DESPARDES News Monitor — Russia’s President Vladimir Putin has turned down a request by Iran to purchase the advanced S-400 missile defense system, Bloomberg reported on May 30, quoting two Russian officials who chose to remain unidentified.
Reports from Russia also picked up by media in Iran’s neighbor Turkey say Putin has rejected the request over concerns about rising tensions in the Persian Gulf region where several Arab leaders voiced their concern about Iran’s ambitions.
If the news is official, then Iran’s attempt to buy the S-400 system follows comments by its military commanders in May about its new “top secret” weapons that can tackle any target.
The S-400 air and missile defense system has a range of up to 400 kilometers.
Iranian foreign minister Zarif visited Moscow in early May but the purchase of S-400 was not on his declared agenda. Russian officials reportedly said they were not authorized to comment on the matter, according to RFE/RL.
Iran currently has the previous model of the air defense system S-300.
The news comes amid regional and world powers’ sensitivity to issues surrounding the purchase of advanced air defense systems. Currently, Turkey, a NATO member and a U.S. ally, is going ahead with adding the system to its air defense grid despite objections from the US.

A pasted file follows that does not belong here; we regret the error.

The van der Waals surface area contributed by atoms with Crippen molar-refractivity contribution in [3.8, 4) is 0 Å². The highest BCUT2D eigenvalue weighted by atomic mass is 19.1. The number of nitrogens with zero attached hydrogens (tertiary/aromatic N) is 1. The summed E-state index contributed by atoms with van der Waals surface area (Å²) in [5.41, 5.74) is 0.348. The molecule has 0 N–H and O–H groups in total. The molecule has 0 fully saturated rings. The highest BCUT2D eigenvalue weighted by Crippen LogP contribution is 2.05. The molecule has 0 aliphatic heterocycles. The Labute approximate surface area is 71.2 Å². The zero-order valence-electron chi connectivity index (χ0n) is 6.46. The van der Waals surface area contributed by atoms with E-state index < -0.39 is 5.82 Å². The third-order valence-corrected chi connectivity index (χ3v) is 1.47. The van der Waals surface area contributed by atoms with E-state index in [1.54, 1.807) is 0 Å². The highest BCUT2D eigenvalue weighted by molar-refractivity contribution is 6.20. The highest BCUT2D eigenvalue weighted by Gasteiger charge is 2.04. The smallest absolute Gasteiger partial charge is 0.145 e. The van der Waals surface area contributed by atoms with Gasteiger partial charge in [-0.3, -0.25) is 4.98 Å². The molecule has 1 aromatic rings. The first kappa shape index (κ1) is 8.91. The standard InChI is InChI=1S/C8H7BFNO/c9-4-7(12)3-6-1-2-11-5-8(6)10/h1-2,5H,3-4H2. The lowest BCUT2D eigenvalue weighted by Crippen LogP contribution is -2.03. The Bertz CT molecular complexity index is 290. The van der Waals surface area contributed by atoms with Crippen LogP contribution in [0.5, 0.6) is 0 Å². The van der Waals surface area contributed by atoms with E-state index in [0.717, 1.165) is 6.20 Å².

Iran’s case is even more complicated with tensions between Iran and the United States escalating and as regional countries are seriously concerned about Iran’s intentions post Trump sanctions and withdrawal from nuclear deal.
Russia’s refusal (if true) of Iran’s request is in spite of Tehran and Moscow’s alliance in the war in Syria. They have been strategic partners in Syria since 2011 in the campaign to save Syrian President Bashar al-Assad from that country’s civil war.
How this will affect relations between Iran and Russia is not clear, although there are reportedly some tensions between the two in Syria, says RFE/RL. Iran suffering under sanction and regionally isolated can hardly afford to risk its relations with Moscow, even if it is denied the S-400, says the report.
Bloomberg quoted Ruslan Pukhov, head of the Center of Analysis of Strategies and Technologies in Moscow as saying that if Russia provides Iran with S-400s, it will be seen as a direct challenge to Saudi Arabia and Israel, something Russia does not fancy.
Russia and Iran have created a durable alliance though, according to Alexey Pushkov, a member of the upper house of the Russian legislature and close ally of President Vladimir Putin. He told Foreign Policy that Russia would naturally ally with countries, such as Iran, which face pressure from the U.S. government. He described Russia-Iran relations as a “partnership which can evolve into a strategic relationship.”
The original article appeared in Radio Free Europe